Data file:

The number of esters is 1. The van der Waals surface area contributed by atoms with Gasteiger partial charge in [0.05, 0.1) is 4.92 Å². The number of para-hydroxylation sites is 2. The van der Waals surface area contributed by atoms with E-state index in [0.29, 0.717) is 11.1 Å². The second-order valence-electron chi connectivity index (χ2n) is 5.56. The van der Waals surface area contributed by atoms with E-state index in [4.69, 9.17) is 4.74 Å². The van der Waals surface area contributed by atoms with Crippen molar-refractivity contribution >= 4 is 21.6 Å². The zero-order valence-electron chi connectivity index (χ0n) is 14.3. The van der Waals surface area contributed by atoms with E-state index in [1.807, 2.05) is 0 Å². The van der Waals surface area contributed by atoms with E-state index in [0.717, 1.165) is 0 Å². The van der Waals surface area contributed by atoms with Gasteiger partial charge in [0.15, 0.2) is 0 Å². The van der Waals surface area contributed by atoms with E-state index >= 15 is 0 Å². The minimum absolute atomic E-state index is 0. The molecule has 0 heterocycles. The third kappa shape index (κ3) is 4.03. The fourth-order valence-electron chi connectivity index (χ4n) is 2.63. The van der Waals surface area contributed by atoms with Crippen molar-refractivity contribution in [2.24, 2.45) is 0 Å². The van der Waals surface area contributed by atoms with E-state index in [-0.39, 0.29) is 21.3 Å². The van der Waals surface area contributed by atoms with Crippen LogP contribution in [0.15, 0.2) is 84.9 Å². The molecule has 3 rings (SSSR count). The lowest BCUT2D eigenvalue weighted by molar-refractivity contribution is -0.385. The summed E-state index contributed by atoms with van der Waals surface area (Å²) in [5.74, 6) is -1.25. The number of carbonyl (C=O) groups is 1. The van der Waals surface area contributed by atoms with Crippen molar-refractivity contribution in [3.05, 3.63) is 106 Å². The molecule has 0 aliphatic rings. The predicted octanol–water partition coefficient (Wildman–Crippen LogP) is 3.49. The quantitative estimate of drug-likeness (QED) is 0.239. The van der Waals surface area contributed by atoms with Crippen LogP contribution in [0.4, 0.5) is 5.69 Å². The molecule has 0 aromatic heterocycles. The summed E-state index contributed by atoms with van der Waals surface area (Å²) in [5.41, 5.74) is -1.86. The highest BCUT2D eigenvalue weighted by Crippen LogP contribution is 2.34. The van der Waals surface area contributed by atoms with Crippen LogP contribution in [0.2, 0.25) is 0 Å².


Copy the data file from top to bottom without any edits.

The number of esters is 1. The van der Waals surface area contributed by atoms with Gasteiger partial charge in [0.05, 0.1) is 4.92 Å². The number of para-hydroxylation sites is 2. The van der Waals surface area contributed by atoms with E-state index in [0.29, 0.717) is 11.1 Å². The second-order valence-electron chi connectivity index (χ2n) is 5.56. The van der Waals surface area contributed by atoms with E-state index in [4.69, 9.17) is 4.74 Å². The van der Waals surface area contributed by atoms with Crippen molar-refractivity contribution >= 4 is 21.6 Å². The zero-order valence-electron chi connectivity index (χ0n) is 14.3. The van der Waals surface area contributed by atoms with E-state index in [1.807, 2.05) is 0 Å². The van der Waals surface area contributed by atoms with E-state index in [0.717, 1.165) is 0 Å². The van der Waals surface area contributed by atoms with Gasteiger partial charge in [0.15, 0.2) is 0 Å². The van der Waals surface area contributed by atoms with E-state index >= 15 is 0 Å². The minimum absolute atomic E-state index is 0. The molecule has 0 heterocycles. The third kappa shape index (κ3) is 4.03. The fourth-order valence-electron chi connectivity index (χ4n) is 2.63. The van der Waals surface area contributed by atoms with Crippen molar-refractivity contribution in [2.24, 2.45) is 0 Å². The van der Waals surface area contributed by atoms with E-state index in [-0.39, 0.29) is 21.3 Å². The van der Waals surface area contributed by atoms with Crippen LogP contribution in [0.15, 0.2) is 84.9 Å². The molecule has 3 rings (SSSR count). The lowest BCUT2D eigenvalue weighted by molar-refractivity contribution is -0.385. The summed E-state index contributed by atoms with van der Waals surface area (Å²) in [5.74, 6) is -1.25. The number of carbonyl (C=O) groups is 1. The van der Waals surface area contributed by atoms with Crippen molar-refractivity contribution in [3.05, 3.63) is 106 Å². The molecule has 0 aliphatic rings. The predicted octanol–water partition coefficient (Wildman–Crippen LogP) is 3.49. The quantitative estimate of drug-likeness (QED) is 0.239. The van der Waals surface area contributed by atoms with Crippen LogP contribution in [0.4, 0.5) is 5.69 Å². The molecule has 0 aromatic heterocycles. The summed E-state index contributed by atoms with van der Waals surface area (Å²) in [5.41, 5.74) is -1.86. The highest BCUT2D eigenvalue weighted by Crippen LogP contribution is 2.34. The van der Waals surface area contributed by atoms with Crippen LogP contribution in [0.2, 0.25) is 0 Å².